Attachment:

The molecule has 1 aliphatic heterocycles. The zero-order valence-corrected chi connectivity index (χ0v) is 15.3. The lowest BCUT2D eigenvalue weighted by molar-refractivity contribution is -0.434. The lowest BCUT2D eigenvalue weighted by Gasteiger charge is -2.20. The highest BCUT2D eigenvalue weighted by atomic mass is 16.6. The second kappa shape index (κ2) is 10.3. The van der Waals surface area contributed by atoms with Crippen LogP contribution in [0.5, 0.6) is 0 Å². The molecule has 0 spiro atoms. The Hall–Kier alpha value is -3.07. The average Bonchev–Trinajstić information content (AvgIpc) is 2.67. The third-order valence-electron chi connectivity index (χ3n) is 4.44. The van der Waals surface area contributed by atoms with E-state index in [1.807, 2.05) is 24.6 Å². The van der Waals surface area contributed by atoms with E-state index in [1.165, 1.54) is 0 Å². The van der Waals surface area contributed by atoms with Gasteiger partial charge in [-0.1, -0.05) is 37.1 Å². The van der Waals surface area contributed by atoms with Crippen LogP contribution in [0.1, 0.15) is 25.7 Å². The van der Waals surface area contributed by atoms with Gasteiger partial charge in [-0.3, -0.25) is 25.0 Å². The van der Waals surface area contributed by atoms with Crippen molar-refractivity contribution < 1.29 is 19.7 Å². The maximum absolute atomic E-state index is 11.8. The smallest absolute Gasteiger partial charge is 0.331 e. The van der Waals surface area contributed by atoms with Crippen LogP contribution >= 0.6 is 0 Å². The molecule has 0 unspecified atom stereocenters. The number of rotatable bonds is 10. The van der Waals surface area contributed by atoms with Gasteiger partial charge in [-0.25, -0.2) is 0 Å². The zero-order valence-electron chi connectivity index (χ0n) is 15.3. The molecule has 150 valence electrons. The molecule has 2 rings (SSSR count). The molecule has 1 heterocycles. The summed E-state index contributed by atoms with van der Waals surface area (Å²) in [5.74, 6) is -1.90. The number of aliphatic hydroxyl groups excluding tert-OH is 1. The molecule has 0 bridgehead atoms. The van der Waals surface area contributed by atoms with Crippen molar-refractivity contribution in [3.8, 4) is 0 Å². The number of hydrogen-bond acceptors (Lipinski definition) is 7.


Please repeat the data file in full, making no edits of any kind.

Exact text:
The molecule has 1 aliphatic heterocycles. The zero-order valence-corrected chi connectivity index (χ0v) is 15.3. The lowest BCUT2D eigenvalue weighted by molar-refractivity contribution is -0.434. The lowest BCUT2D eigenvalue weighted by Gasteiger charge is -2.20. The highest BCUT2D eigenvalue weighted by atomic mass is 16.6. The second kappa shape index (κ2) is 10.3. The van der Waals surface area contributed by atoms with Crippen LogP contribution in [0.5, 0.6) is 0 Å². The molecule has 0 spiro atoms. The Hall–Kier alpha value is -3.07. The average Bonchev–Trinajstić information content (AvgIpc) is 2.67. The third-order valence-electron chi connectivity index (χ3n) is 4.44. The van der Waals surface area contributed by atoms with E-state index in [1.807, 2.05) is 24.6 Å². The van der Waals surface area contributed by atoms with E-state index in [1.165, 1.54) is 0 Å². The van der Waals surface area contributed by atoms with Gasteiger partial charge in [-0.1, -0.05) is 37.1 Å². The van der Waals surface area contributed by atoms with Crippen LogP contribution in [0.1, 0.15) is 25.7 Å². The van der Waals surface area contributed by atoms with Gasteiger partial charge in [-0.3, -0.25) is 25.0 Å². The van der Waals surface area contributed by atoms with Crippen molar-refractivity contribution < 1.29 is 19.7 Å². The maximum absolute atomic E-state index is 11.8. The smallest absolute Gasteiger partial charge is 0.331 e. The van der Waals surface area contributed by atoms with Crippen LogP contribution >= 0.6 is 0 Å². The molecule has 0 unspecified atom stereocenters. The number of rotatable bonds is 10. The van der Waals surface area contributed by atoms with Gasteiger partial charge in [-0.25, -0.2) is 0 Å². The zero-order valence-electron chi connectivity index (χ0n) is 15.3. The molecule has 150 valence electrons. The molecule has 2 rings (SSSR count). The molecule has 1 heterocycles. The summed E-state index contributed by atoms with van der Waals surface area (Å²) in [5.74, 6) is -1.90. The number of aliphatic hydroxyl groups excluding tert-OH is 1. The molecule has 0 bridgehead atoms. The van der Waals surface area contributed by atoms with Crippen molar-refractivity contribution in [3.8, 4) is 0 Å². The number of hydrogen-bond acceptors (Lipinski definition) is 7.